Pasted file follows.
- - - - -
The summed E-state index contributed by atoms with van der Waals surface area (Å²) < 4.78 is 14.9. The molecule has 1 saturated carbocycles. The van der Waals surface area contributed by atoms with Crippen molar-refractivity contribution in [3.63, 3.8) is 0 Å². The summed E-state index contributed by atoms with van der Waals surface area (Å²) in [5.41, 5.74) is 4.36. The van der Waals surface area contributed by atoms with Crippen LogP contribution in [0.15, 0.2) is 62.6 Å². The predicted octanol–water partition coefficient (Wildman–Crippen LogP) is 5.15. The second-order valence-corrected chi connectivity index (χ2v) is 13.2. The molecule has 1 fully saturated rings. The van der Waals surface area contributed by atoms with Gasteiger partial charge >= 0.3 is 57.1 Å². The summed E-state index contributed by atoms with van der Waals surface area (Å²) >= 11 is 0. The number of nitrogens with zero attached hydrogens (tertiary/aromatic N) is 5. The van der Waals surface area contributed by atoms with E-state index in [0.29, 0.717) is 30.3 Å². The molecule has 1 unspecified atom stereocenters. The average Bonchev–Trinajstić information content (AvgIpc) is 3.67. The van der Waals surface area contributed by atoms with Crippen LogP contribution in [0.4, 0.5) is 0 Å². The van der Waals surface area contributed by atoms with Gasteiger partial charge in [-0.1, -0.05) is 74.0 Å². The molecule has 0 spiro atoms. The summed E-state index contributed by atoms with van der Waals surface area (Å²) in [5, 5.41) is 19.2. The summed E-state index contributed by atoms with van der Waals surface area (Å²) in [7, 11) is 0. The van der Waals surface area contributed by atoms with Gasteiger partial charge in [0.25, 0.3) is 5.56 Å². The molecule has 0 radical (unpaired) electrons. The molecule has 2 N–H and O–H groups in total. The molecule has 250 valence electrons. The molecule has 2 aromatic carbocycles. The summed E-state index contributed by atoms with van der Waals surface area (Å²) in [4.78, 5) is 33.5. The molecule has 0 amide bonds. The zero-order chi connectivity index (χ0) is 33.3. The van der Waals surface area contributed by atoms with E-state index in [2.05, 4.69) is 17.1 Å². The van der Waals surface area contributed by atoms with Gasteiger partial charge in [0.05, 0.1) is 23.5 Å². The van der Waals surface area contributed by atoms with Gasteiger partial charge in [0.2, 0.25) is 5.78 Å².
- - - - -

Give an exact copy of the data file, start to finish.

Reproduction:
The summed E-state index contributed by atoms with van der Waals surface area (Å²) < 4.78 is 14.9. The molecule has 1 saturated carbocycles. The van der Waals surface area contributed by atoms with Crippen molar-refractivity contribution in [3.63, 3.8) is 0 Å². The summed E-state index contributed by atoms with van der Waals surface area (Å²) in [5.41, 5.74) is 4.36. The van der Waals surface area contributed by atoms with Crippen LogP contribution in [0.15, 0.2) is 62.6 Å². The predicted octanol–water partition coefficient (Wildman–Crippen LogP) is 5.15. The second-order valence-corrected chi connectivity index (χ2v) is 13.2. The molecule has 1 fully saturated rings. The van der Waals surface area contributed by atoms with Gasteiger partial charge >= 0.3 is 57.1 Å². The summed E-state index contributed by atoms with van der Waals surface area (Å²) >= 11 is 0. The number of nitrogens with zero attached hydrogens (tertiary/aromatic N) is 5. The van der Waals surface area contributed by atoms with E-state index in [0.29, 0.717) is 30.3 Å². The molecule has 1 unspecified atom stereocenters. The average Bonchev–Trinajstić information content (AvgIpc) is 3.67. The van der Waals surface area contributed by atoms with Crippen LogP contribution in [0.4, 0.5) is 0 Å². The van der Waals surface area contributed by atoms with Gasteiger partial charge in [-0.1, -0.05) is 74.0 Å². The molecule has 0 spiro atoms. The summed E-state index contributed by atoms with van der Waals surface area (Å²) in [5, 5.41) is 19.2. The summed E-state index contributed by atoms with van der Waals surface area (Å²) in [7, 11) is 0. The van der Waals surface area contributed by atoms with Gasteiger partial charge in [0.25, 0.3) is 5.56 Å². The molecule has 0 radical (unpaired) electrons. The molecule has 2 N–H and O–H groups in total. The molecule has 250 valence electrons. The molecule has 2 aromatic carbocycles. The summed E-state index contributed by atoms with van der Waals surface area (Å²) in [4.78, 5) is 33.5. The molecule has 0 amide bonds. The zero-order chi connectivity index (χ0) is 33.3. The van der Waals surface area contributed by atoms with E-state index in [2.05, 4.69) is 17.1 Å². The van der Waals surface area contributed by atoms with Gasteiger partial charge in [0.05, 0.1) is 23.5 Å². The van der Waals surface area contributed by atoms with Gasteiger partial charge in [0.2, 0.25) is 5.78 Å².